Any Democratic candidates looking for fresh health care statistics that reveal the moral bankruptsy of the private health insurance industry could use this excerpt from Roqayah Chamseddine’s article, “A Healthcare Industry Built on Premature Death: On the cruelty of private healthcare corporations” at In These Times: “The industry is an architecture of misery, extracting profits from suffering. According to a report published in 2017 by The Doctor-Patient Rights Project, insurance companies “denied treatment coverage to one-in-four (24 percent) patients with a chronic or persistent illness or condition; 41 percent of the patients denied coverage were denied once, while 59 percent were denied multiple times.” Thirty-four percent of patients who had been denied coverage were forced to put off treatment, despite having a chronic illness. An astounding 70 percent of treatments for a chronic illness denied by insurers were for conditions referred to as “serious.” The grim reaper disguises himself in many forms, in this case that of an insurance agent.”
For some revealing numbers about the cost-effectiveness of Democratic health care, check out Ezekiel J. Emanuel’s “Name the much-criticized federal program that has saved the U.S. $2.3 trillion. Hint: it starts with Affordable” at statnews.com, which notes: “One month after the ACA had passed, the Office of the Actuary of the Department of Health and Human Services projected its financial impact in a report entitled “Estimated Financial Effects of the ‘Patient Protections and Affordable Care Act’, as Amended.” The government’s official record-keeper estimated that health care costs under the ACA would reach $4.14 trillion per year in 2017 and constitute 20.2 percent of the gross domestic product (GDP)…Fast forward to December 2018, when that same office released the official tabulation of health care spending in 2017. The bottom line: cumulatively from 2010 to 2017 the ACA reduced health care spending a total of $2.3 trillion…In 2017 alone, health expenditures were $650 billion lower than projected, and kept health care spending under 18 percent of GDP — basically a tad over where it was in 2010 when the ACA was passed.
“It did all of this while expanding health coverage to more than 20 million previously uninsured Americans,” Emanuel continues, “Compared to the 2010 projections, the government’s Medicare bill in 2017 was 10 percent ($70 billion) less, and spending for Medicaid and the Children’s Health Insurance Program was a whopping $250 billion below expectations (partially — but only partially — due to the failure of some states to expand the program). The actuary had predicted in 2010 that employer-sponsored insurance would cost $1.21 trillion in 2017, but it came in at $1.04 trillion, a difference of $170 billion for that year…Put another way, health care spending in 2017 was $2,000 less per person than it was projected to be. And for the 176 million Americans who have private employer-sponsored insurance, their lower premiums averaged just under $1,000 per person…Barack Obama pledged on the campaign trail and as president that he would sign a health care bill that lowered family health insurance premiums by $2,500. Conservative politicians and pundits roundly mocked him. Yet the ACA has more than delivered on that promise, saving about $4,000 per family. And these lower health care premiums probably contribute to the recent rise in workers’ wages.” It’s a good article for De,ms to cite. Emanuel also suggests some specific improvements to make the ACA even more cost-effective.”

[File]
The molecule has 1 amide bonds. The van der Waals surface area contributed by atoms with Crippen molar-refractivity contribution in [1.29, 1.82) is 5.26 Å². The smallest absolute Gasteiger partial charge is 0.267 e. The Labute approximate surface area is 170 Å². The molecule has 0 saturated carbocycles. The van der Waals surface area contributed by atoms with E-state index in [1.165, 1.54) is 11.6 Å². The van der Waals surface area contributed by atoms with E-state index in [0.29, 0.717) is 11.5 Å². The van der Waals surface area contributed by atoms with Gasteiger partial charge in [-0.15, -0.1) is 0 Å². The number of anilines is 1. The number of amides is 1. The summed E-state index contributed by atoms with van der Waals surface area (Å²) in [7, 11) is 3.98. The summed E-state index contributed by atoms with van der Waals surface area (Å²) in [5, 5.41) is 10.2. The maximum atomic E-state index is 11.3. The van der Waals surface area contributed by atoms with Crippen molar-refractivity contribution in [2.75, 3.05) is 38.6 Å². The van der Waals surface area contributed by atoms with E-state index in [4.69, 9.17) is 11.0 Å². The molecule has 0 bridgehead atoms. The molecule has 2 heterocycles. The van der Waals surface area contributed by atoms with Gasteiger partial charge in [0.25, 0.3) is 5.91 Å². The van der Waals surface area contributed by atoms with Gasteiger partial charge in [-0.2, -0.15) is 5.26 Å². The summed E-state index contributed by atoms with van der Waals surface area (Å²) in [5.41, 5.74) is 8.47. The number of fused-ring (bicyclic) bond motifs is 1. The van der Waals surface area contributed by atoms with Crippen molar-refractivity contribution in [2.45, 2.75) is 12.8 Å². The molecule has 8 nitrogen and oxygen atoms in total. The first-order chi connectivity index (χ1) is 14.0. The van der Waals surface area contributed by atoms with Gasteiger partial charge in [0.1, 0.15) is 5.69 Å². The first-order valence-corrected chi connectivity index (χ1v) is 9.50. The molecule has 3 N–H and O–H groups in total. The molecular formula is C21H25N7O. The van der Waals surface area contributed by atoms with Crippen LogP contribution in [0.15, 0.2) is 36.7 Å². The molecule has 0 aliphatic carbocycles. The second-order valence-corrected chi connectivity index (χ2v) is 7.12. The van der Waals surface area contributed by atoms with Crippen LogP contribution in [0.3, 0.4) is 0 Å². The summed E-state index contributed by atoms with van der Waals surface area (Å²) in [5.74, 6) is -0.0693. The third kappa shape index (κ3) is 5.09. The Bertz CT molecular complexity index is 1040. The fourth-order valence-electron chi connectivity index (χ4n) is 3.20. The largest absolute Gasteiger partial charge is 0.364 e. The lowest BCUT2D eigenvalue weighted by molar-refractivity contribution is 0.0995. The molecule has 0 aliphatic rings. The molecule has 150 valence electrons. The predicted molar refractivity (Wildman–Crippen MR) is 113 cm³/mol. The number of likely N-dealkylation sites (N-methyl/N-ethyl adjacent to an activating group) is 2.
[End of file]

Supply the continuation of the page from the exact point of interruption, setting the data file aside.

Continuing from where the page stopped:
Some closing notes on health insurance industry economics from Bob Herman’s “The latest on health care executive pay” at Axios: “The CEOs of 23 prominent health care companies earned more than $632 million in 2018, based on the actual value of cashed-out stock, according Axios’ most recent tally of federal securities documents…The highest-paid pharmaceutical executive so far for 2018 was Pfizer’s outgoing CEO, Ian Read, who made $47 million…The two CEOs with the highest overall pay were still HCA Healthcare’s R. Milton Johnson($109 million) and Intuitive Surgical’s Gary Guthart ($99 million)…Flying under the radar as one of the highest-paid health care executives was Ari Bousbib, who heads the pharmaceutical data and consulting company IQVIA. He made $77 million in 2018 and has made $137 million since 2016, when Quintiles and IMS Health merged to form IQVIA…When Express Scripts CEO Tim Wentworth joined Cigna last year, he took home $9 million in retention pay and agreed to “perpetual” agreements to never divulge anything about the company.”